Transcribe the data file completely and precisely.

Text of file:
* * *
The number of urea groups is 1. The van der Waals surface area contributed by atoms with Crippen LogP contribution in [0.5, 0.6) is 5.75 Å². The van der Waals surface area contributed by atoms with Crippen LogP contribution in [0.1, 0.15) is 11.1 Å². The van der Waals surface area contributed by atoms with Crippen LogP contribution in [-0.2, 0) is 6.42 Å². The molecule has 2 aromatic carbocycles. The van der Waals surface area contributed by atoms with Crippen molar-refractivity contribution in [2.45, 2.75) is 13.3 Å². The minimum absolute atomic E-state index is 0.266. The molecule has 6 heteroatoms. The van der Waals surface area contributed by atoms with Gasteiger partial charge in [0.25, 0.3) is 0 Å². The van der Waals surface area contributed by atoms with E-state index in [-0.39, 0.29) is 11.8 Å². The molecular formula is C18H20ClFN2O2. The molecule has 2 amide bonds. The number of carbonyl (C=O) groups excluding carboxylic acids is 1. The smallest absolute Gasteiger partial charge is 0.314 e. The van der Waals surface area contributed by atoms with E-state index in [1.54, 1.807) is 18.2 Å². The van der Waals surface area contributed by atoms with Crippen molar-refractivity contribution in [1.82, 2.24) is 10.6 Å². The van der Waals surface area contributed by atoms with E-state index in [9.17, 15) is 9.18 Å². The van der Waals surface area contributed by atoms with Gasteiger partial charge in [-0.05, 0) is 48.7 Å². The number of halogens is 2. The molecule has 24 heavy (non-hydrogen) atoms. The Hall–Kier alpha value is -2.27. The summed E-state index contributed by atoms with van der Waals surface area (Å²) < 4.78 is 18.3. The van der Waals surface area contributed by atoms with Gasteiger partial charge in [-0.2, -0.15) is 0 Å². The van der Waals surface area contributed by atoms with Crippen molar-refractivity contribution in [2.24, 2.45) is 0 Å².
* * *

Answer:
The number of urea groups is 1. The van der Waals surface area contributed by atoms with Crippen LogP contribution in [0.5, 0.6) is 5.75 Å². The van der Waals surface area contributed by atoms with Crippen LogP contribution in [0.1, 0.15) is 11.1 Å². The van der Waals surface area contributed by atoms with Crippen LogP contribution in [-0.2, 0) is 6.42 Å². The molecule has 2 aromatic carbocycles. The van der Waals surface area contributed by atoms with Crippen molar-refractivity contribution in [2.45, 2.75) is 13.3 Å². The minimum absolute atomic E-state index is 0.266. The molecule has 6 heteroatoms. The van der Waals surface area contributed by atoms with Gasteiger partial charge in [0.25, 0.3) is 0 Å². The van der Waals surface area contributed by atoms with E-state index in [-0.39, 0.29) is 11.8 Å². The molecular formula is C18H20ClFN2O2. The molecule has 2 amide bonds. The number of carbonyl (C=O) groups excluding carboxylic acids is 1. The smallest absolute Gasteiger partial charge is 0.314 e. The van der Waals surface area contributed by atoms with E-state index in [1.54, 1.807) is 18.2 Å². The van der Waals surface area contributed by atoms with Crippen molar-refractivity contribution in [1.82, 2.24) is 10.6 Å². The van der Waals surface area contributed by atoms with E-state index in [9.17, 15) is 9.18 Å². The van der Waals surface area contributed by atoms with Gasteiger partial charge in [-0.05, 0) is 48.7 Å². The number of halogens is 2. The molecule has 24 heavy (non-hydrogen) atoms. The Hall–Kier alpha value is -2.27. The summed E-state index contributed by atoms with van der Waals surface area (Å²) < 4.78 is 18.3. The van der Waals surface area contributed by atoms with Gasteiger partial charge in [-0.2, -0.15) is 0 Å². The van der Waals surface area contributed by atoms with Crippen molar-refractivity contribution in [2.24, 2.45) is 0 Å².